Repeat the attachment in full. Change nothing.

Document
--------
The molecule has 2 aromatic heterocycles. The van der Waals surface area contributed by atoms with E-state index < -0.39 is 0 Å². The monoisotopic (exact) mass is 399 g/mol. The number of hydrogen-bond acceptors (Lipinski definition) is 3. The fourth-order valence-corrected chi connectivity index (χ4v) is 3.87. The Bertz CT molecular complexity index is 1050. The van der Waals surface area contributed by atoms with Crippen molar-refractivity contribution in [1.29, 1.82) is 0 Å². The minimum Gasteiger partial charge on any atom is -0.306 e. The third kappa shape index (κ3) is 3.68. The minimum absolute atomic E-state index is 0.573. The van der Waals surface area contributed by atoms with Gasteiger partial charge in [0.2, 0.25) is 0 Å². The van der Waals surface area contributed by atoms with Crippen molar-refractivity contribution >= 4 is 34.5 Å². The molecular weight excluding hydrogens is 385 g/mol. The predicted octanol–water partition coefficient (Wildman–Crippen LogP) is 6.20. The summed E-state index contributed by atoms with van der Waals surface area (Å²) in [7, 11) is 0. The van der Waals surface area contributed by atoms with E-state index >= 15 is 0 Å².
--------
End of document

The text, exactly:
The molecule has 2 aromatic heterocycles. The van der Waals surface area contributed by atoms with E-state index < -0.39 is 0 Å². The monoisotopic (exact) mass is 399 g/mol. The number of hydrogen-bond acceptors (Lipinski definition) is 3. The fourth-order valence-corrected chi connectivity index (χ4v) is 3.87. The Bertz CT molecular complexity index is 1050. The van der Waals surface area contributed by atoms with Crippen molar-refractivity contribution in [1.29, 1.82) is 0 Å². The minimum Gasteiger partial charge on any atom is -0.306 e. The third kappa shape index (κ3) is 3.68. The minimum absolute atomic E-state index is 0.573. The van der Waals surface area contributed by atoms with Gasteiger partial charge in [0.2, 0.25) is 0 Å². The van der Waals surface area contributed by atoms with Crippen molar-refractivity contribution >= 4 is 34.5 Å². The molecular weight excluding hydrogens is 385 g/mol. The predicted octanol–water partition coefficient (Wildman–Crippen LogP) is 6.20. The summed E-state index contributed by atoms with van der Waals surface area (Å²) in [7, 11) is 0. The van der Waals surface area contributed by atoms with E-state index >= 15 is 0 Å².